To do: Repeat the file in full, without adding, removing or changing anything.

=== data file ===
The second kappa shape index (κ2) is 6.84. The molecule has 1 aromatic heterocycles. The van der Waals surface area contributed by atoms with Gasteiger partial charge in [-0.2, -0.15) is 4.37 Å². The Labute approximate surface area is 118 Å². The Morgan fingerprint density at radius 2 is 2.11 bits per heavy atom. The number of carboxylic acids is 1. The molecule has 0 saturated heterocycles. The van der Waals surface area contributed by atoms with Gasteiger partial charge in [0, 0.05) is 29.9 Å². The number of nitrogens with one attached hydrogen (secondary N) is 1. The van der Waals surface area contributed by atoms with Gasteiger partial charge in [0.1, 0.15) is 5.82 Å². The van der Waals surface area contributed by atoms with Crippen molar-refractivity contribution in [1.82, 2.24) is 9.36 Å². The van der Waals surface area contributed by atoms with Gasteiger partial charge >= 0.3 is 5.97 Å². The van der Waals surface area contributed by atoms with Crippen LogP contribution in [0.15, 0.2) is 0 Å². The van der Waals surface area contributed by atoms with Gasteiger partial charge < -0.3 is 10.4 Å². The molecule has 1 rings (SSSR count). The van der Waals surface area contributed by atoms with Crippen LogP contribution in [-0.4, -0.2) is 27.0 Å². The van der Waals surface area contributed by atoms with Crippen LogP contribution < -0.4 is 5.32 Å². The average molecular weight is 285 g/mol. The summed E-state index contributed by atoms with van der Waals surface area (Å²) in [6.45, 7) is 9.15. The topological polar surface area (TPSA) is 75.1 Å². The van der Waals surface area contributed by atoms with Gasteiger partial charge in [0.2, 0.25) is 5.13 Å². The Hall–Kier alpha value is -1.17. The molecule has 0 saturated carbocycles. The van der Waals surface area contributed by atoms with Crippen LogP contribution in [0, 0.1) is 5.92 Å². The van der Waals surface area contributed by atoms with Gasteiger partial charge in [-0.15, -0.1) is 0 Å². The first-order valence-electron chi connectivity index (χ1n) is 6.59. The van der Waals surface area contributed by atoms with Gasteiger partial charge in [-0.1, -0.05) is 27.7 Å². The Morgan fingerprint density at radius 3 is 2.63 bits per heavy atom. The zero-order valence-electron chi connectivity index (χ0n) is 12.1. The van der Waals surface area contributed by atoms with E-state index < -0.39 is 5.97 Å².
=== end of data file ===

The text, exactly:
The second kappa shape index (κ2) is 6.84. The molecule has 1 aromatic heterocycles. The van der Waals surface area contributed by atoms with Gasteiger partial charge in [-0.2, -0.15) is 4.37 Å². The Labute approximate surface area is 118 Å². The Morgan fingerprint density at radius 2 is 2.11 bits per heavy atom. The number of carboxylic acids is 1. The molecule has 0 saturated heterocycles. The van der Waals surface area contributed by atoms with Gasteiger partial charge in [0, 0.05) is 29.9 Å². The number of nitrogens with one attached hydrogen (secondary N) is 1. The van der Waals surface area contributed by atoms with Gasteiger partial charge in [0.1, 0.15) is 5.82 Å². The van der Waals surface area contributed by atoms with Crippen molar-refractivity contribution in [1.82, 2.24) is 9.36 Å². The van der Waals surface area contributed by atoms with Gasteiger partial charge >= 0.3 is 5.97 Å². The van der Waals surface area contributed by atoms with Crippen LogP contribution in [0.15, 0.2) is 0 Å². The van der Waals surface area contributed by atoms with Gasteiger partial charge < -0.3 is 10.4 Å². The molecule has 1 rings (SSSR count). The van der Waals surface area contributed by atoms with Crippen LogP contribution in [-0.4, -0.2) is 27.0 Å². The van der Waals surface area contributed by atoms with Crippen LogP contribution < -0.4 is 5.32 Å². The average molecular weight is 285 g/mol. The summed E-state index contributed by atoms with van der Waals surface area (Å²) in [6.45, 7) is 9.15. The topological polar surface area (TPSA) is 75.1 Å². The van der Waals surface area contributed by atoms with Gasteiger partial charge in [0.2, 0.25) is 5.13 Å². The Hall–Kier alpha value is -1.17. The molecule has 0 saturated carbocycles. The van der Waals surface area contributed by atoms with Crippen LogP contribution in [0, 0.1) is 5.92 Å². The van der Waals surface area contributed by atoms with Gasteiger partial charge in [-0.15, -0.1) is 0 Å². The first-order valence-electron chi connectivity index (χ1n) is 6.59. The van der Waals surface area contributed by atoms with Gasteiger partial charge in [-0.1, -0.05) is 27.7 Å². The Morgan fingerprint density at radius 3 is 2.63 bits per heavy atom. The zero-order valence-electron chi connectivity index (χ0n) is 12.1. The van der Waals surface area contributed by atoms with E-state index < -0.39 is 5.97 Å².